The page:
The complaint further alleged that the Hamilton Woods project is a public building containing more than four family residences and thus is subject to the provisions of the Act and the Code. It asserted that Jo-Cal had wholly failed to comply with the Code since none of the dwelling units as proposed are designed to be barrier-free or minimally accessible to disabled persons. It further asserted that the decision of the Board exempting the project was in violation of the Act. Thus, D.I.A.L. demanded a judgment reversing the Board's decision and compelling Jo-Cal to comply with the Code or to have the construction permits for the Hamilton Woods project revoked.

Jo-Cal, in its answer, took the position that the provisions of the Act and the Code do not apply to the Hamilton Woods project at all and asserted that the Board's action in exempting it from their requirements was correct in all respects. The Board also filed an answer denying that it had acted improperly

and asserted that the Act specifically authorizes it to grant such exemptions in cases where practical difficulty or unnecessary hardship is demonstrated.

Thereafter, D.I.A.L. and Jo-Cal filed cross-motions for summary judgment. D.I.A.L.'s motion was based on the fact that the plans and specifications for the Hamilton Woods development failed to accommodate the numerous requirements of the Code. Jo-Cal's cross-motion was predicated on the assertion that it was exempt from complying with the Code because the Hamilton Woods project is not a "public building" within the meaning of N.J.S.A. 52:32-6 and because it consists only of one-to-four family private residences excepted by the Act and the Code since each residence is a self-contained unit separated from similar units by fire separation walls.

The Law Division judge rendered an oral decision on April 18, 1986 in which he granted Jo-Cal's motion for summary judgment. Although he rejected Jo-Cal's argument that Hamilton Woods is not a public building within N.J.S.A. 52:32-6, he found that the project was exempt because the common exterior entranceways did not provide access to more than four dwelling units, each separated from every other unit by a solid, sealed vertical fire separation wall as defined in the Code. See N.J.A.C. 17:19A-1.2(a)1. Thereafter, he denied D.I.A.L.'s application for a rehearing on the ground that each level of the three buildings had distinct vertical fire separation walls which were not connected with the vertical fire separation walls on the level above or below and that these walls might be pierced by utility openings.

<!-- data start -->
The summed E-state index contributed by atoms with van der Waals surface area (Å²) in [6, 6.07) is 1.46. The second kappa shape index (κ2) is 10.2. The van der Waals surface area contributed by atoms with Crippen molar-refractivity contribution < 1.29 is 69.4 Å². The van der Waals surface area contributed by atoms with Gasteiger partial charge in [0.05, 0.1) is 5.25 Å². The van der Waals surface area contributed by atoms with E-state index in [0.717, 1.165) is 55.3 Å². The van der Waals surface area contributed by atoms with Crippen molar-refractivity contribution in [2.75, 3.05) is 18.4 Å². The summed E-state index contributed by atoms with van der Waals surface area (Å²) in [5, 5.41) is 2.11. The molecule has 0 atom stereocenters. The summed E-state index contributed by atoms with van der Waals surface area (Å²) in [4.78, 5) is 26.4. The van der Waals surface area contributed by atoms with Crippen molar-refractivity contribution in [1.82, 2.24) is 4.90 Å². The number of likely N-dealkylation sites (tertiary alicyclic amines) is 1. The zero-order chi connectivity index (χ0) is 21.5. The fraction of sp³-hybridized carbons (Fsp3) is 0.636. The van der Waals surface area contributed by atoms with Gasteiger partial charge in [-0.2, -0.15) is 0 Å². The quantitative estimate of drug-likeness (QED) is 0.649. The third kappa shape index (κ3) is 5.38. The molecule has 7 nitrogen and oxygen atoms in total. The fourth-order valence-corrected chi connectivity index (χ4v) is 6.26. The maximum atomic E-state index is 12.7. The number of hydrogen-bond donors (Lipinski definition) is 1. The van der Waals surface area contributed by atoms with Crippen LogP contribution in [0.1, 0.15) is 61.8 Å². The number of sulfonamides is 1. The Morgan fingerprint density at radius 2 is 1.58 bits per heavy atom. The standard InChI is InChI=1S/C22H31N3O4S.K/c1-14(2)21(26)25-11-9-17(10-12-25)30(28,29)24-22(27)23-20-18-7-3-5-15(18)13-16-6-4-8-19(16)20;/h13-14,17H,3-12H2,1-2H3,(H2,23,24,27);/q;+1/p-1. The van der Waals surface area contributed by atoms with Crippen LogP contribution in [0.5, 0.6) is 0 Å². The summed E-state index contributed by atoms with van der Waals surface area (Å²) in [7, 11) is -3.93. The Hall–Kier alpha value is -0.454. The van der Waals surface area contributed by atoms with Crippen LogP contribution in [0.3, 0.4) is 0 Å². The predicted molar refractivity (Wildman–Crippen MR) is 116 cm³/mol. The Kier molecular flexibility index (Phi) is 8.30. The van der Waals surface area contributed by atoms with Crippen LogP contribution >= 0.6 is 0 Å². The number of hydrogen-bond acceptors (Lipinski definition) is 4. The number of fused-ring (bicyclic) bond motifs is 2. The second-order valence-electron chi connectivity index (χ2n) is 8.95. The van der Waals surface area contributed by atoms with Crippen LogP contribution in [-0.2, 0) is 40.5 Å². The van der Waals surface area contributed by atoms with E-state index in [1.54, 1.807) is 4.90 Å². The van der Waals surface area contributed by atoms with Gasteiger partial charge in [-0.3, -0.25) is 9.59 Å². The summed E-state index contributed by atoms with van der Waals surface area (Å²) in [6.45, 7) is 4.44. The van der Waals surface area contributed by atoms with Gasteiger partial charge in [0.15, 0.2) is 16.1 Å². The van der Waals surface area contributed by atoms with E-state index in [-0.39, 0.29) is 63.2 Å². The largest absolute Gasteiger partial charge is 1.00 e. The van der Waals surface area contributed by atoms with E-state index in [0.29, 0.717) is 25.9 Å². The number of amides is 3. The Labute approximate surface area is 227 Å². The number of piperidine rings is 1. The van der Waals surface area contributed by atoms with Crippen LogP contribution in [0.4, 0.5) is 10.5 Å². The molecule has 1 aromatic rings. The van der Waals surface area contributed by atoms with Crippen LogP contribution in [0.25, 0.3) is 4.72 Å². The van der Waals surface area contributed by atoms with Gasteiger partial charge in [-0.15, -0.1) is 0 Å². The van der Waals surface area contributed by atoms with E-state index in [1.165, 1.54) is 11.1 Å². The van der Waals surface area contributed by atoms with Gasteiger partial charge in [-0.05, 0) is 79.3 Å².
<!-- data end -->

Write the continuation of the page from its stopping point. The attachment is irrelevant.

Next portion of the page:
D.I.A.L. contends on this appeal that the trial judge misinterpreted the statutory exclusion pertaining to "one-to four-family private residences" contained in N.J.S.A. 52:32-6a. It further alleges that N.J.A.C. 17:19A-1.2(a)1, in purporting to exempt buildings containing numerous dwelling units simply because each unit is separated from similar units by fire separation walls is ultra vires and therefore void. Lastly, it argues that

the Hamilton Woods development constitutes a "complex" under the Act rendering it subject to the provisions of the Code even though it consists of a series of two and four-family residences, each of which may be individually exempt.

I.

Initially we address the issue of whether the provisions of the Act and the Code are generally applicable to the Hamilton Woods project. Although Jo-Cal apparently did not file any appeal contesting the local enforcement officer's notification that compliance was necessary, it did attempt to raise the issue before the Board in connection with its application for an exemption. The Board did not deal with the question (and we question their authority to do so) but granted relief under the exemption powers specifically provided for by the statute. N.J.S.A. 52:32-8 and 9. When D.I.A.L. filed its action in lieu of prerogative writs in the Law Division, however, Jo-Cal again raised the issue in its answer through its general denial that it was governed by the Act and the Code and specifically urged this to the Law Division ...